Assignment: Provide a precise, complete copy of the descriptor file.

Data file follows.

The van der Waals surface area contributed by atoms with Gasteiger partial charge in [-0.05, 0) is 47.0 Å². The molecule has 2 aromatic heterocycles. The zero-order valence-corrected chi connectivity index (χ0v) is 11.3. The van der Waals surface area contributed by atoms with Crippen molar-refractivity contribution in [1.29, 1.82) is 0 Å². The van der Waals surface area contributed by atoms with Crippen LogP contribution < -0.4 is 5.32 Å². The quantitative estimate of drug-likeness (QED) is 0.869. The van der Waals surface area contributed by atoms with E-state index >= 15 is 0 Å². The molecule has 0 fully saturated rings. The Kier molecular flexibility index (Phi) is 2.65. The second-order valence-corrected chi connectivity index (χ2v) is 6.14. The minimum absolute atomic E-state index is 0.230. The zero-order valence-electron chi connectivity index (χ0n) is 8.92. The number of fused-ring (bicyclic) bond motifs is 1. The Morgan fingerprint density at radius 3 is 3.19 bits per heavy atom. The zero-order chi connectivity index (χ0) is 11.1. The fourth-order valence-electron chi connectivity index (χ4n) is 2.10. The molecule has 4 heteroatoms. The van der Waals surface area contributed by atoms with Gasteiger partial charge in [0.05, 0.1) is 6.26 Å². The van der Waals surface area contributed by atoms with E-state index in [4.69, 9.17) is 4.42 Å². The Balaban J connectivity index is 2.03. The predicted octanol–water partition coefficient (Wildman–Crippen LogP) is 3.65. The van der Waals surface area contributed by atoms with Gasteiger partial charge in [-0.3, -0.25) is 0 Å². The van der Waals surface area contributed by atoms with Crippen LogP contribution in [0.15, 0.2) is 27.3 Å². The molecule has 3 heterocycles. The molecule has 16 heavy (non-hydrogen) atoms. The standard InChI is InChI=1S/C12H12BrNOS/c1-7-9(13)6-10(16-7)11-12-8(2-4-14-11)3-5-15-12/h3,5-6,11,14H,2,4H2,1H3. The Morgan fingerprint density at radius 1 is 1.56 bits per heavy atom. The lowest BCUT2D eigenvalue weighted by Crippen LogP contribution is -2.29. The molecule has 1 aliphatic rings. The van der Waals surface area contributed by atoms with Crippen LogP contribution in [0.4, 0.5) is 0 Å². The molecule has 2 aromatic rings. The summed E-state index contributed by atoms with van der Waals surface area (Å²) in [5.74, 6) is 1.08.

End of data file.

The van der Waals surface area contributed by atoms with Gasteiger partial charge in [-0.05, 0) is 47.0 Å². The molecule has 2 aromatic heterocycles. The zero-order valence-corrected chi connectivity index (χ0v) is 11.3. The van der Waals surface area contributed by atoms with Crippen molar-refractivity contribution in [1.29, 1.82) is 0 Å². The van der Waals surface area contributed by atoms with Crippen LogP contribution < -0.4 is 5.32 Å². The quantitative estimate of drug-likeness (QED) is 0.869. The van der Waals surface area contributed by atoms with E-state index >= 15 is 0 Å². The molecule has 0 fully saturated rings. The Kier molecular flexibility index (Phi) is 2.65. The second-order valence-corrected chi connectivity index (χ2v) is 6.14. The minimum absolute atomic E-state index is 0.230. The zero-order valence-electron chi connectivity index (χ0n) is 8.92. The number of fused-ring (bicyclic) bond motifs is 1. The Morgan fingerprint density at radius 3 is 3.19 bits per heavy atom. The zero-order chi connectivity index (χ0) is 11.1. The fourth-order valence-electron chi connectivity index (χ4n) is 2.10. The molecule has 4 heteroatoms. The van der Waals surface area contributed by atoms with Gasteiger partial charge in [0.05, 0.1) is 6.26 Å². The van der Waals surface area contributed by atoms with E-state index in [4.69, 9.17) is 4.42 Å². The Balaban J connectivity index is 2.03. The predicted octanol–water partition coefficient (Wildman–Crippen LogP) is 3.65. The van der Waals surface area contributed by atoms with Gasteiger partial charge in [-0.3, -0.25) is 0 Å². The van der Waals surface area contributed by atoms with Crippen LogP contribution in [0.15, 0.2) is 27.3 Å². The molecule has 3 heterocycles. The molecule has 16 heavy (non-hydrogen) atoms. The standard InChI is InChI=1S/C12H12BrNOS/c1-7-9(13)6-10(16-7)11-12-8(2-4-14-11)3-5-15-12/h3,5-6,11,14H,2,4H2,1H3. The Morgan fingerprint density at radius 1 is 1.56 bits per heavy atom. The lowest BCUT2D eigenvalue weighted by Crippen LogP contribution is -2.29. The molecule has 1 aliphatic rings. The van der Waals surface area contributed by atoms with Crippen LogP contribution in [0.4, 0.5) is 0 Å². The molecule has 2 aromatic rings. The summed E-state index contributed by atoms with van der Waals surface area (Å²) in [5.74, 6) is 1.08.